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Sanders is only Comptroller Candidate to Release Tax Returns

In a state where efforts to improve elected officials' financial disclosure have been repeatedly left on the table, nearly four-fifths of the candidates currently vying for statewide office either did not respond to a Texas Tribune request to release their tax returns or declined to provide them.

Of the 48 statewide candidates across three parties who have filed for or say they are running for major statewide office — governor, lieutenant governor, attorney general, comptroller, land commissioner, agriculture commissioner and railroad commissioner — 10 released their last three tax returns at the Tribune's request.

State officials are not required to disclose their tax returns to hold public office, and some candidates said they prefer to withhold the documents because they believe the contents are private. 

"The release of tax returns is a very private and personal matter, and in today’s climate I and many others wonder whether it is advisable, on many levels, or a compelling public interest," said Tom Pauken, a Republican gubernatorial candidate who declined to release his tax returns.

But in light of the state's lax financial reporting rules for lawmakers and candidates, ethics reform experts say tax returns can give the public a clearer picture of politicians' personal interests, including general wealth, sources of income and financial holdings that could potentially sway their political decisions. 

At the top of the ticket, both Republican Attorney General Greg Abbott and Democratic state Sen. Wendy Davis of Fort Worth disclosed their tax returns to the Tribune — on trend with Gov. Rick Perry, who released his own tax returns during previous gubernatorial bids. Republican candidate Lisa Fritsch was the only other gubernatorial candidate to disclose her tax returns.

Among the Republican candidates for lieutenant governor, one of the most heated primary battles this cycle, current incumbent David Dewhurst and Agriculture Commissioner Todd Staples were the only candidates to release their most recent tax returns; Land Commissioner Jerry Patterson and state Sen. Dan Patrick of Houston both declined. Dewhurst previously released his tax returns as part of his failed bid for U.S. Senate in 2012, and spokesman Travis Considine said the lieutenant governor has "reaffirmed his commitment to transparency at all levels of government by repeatedly making available his personal tax returns, details of his business investments, and stock holdings.”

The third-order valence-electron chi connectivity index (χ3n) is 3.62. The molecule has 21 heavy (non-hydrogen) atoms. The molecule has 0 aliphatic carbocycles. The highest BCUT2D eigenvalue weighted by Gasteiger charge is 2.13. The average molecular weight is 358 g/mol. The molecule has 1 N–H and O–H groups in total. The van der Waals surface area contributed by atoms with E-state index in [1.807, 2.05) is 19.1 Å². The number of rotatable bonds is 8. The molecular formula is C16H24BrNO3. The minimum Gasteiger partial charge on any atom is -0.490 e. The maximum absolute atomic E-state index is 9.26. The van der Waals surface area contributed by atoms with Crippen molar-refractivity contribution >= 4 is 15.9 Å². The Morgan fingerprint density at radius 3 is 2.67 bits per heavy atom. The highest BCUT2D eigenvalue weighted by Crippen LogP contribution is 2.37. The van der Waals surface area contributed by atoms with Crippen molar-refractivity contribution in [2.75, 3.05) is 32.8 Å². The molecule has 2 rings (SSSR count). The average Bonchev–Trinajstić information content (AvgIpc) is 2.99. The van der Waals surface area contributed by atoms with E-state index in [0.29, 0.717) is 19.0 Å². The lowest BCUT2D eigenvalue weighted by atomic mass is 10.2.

The campaign of San Antonio state Sen. Leticia Van de Putte, the only Democrat in the lieutenant governor's race, said she intends to release her returns but could not provide them by the Tribune's deadline. 

In the race for attorney general, no candidates provided their returns. 

Republican George P. Bush was the only candidate for land commissioner to respond to the Tribune’s request, and he declined. Two other candidates didn't respond, and a third couldn't be reached. 

The four Republican candidates in the race for agriculture commissioner declined to release their tax returns, with J Carnes choosing to withhold them for now for what his campaign called "strategic reasons.” The Democrat in the race, Kinky Friedman, said he couldn’t provide his tax returns until next week because he’s traveling. Libertarian candidate Rick Donaldson claimed he had no tax returns to release because he hadn’t “made enough money to file tax returns since the 1990s.”

In the comptroller's race, Libertarian Ben Sanders was the only hopeful to provide tax returns. A spokesman for Rep. Harvey Hilderbran, R-Kerrville, said his campaign “intends to release tax returns but will do so on our own timetable.”

Republican Wayne Christian said he didn’t think it was fair for him “to set a new standard” by disclosing his tax returns, which is not required by law, in the event it might spur other candidates to do something they weren't comfortable with.

Some candidates agreed to let the Tribune view their tax returns but declined to provide a copy that could be released publicly. Those included Ryan Sitton, a Republican running for railroad commissioner, who said publishing his returns would be “disproportionately invasive" because it might reveal confidential information about other people, including employees at the company he runs. Patterson, who is running for lieutenant governor, has previously offered to show his filings to the Tribune. Eric Opiela, who is running for agriculture commissioner, also offered to let the Tribune view his returns on the condition that they wouldn't be published. 

State ethics laws require officeholders and candidates to file personal financial disclosure reports. But the reports have been criticized for offering too many reporting loopholes that don’t easily identify possible conflicts of interest.

Fred Lewis, an ethics reform activist and Democratic Austin attorney, acknowledged that releasing tax returns poses a privacy concern for some candidates. But he said full financial disclosure should be a requirement of all individuals seeking control of powerful state offices.

“Legislators have interest in financial privacy,” he said. “But the public has interest in financial disclosures because they want to make sure they don’t have conflicts of interests.”


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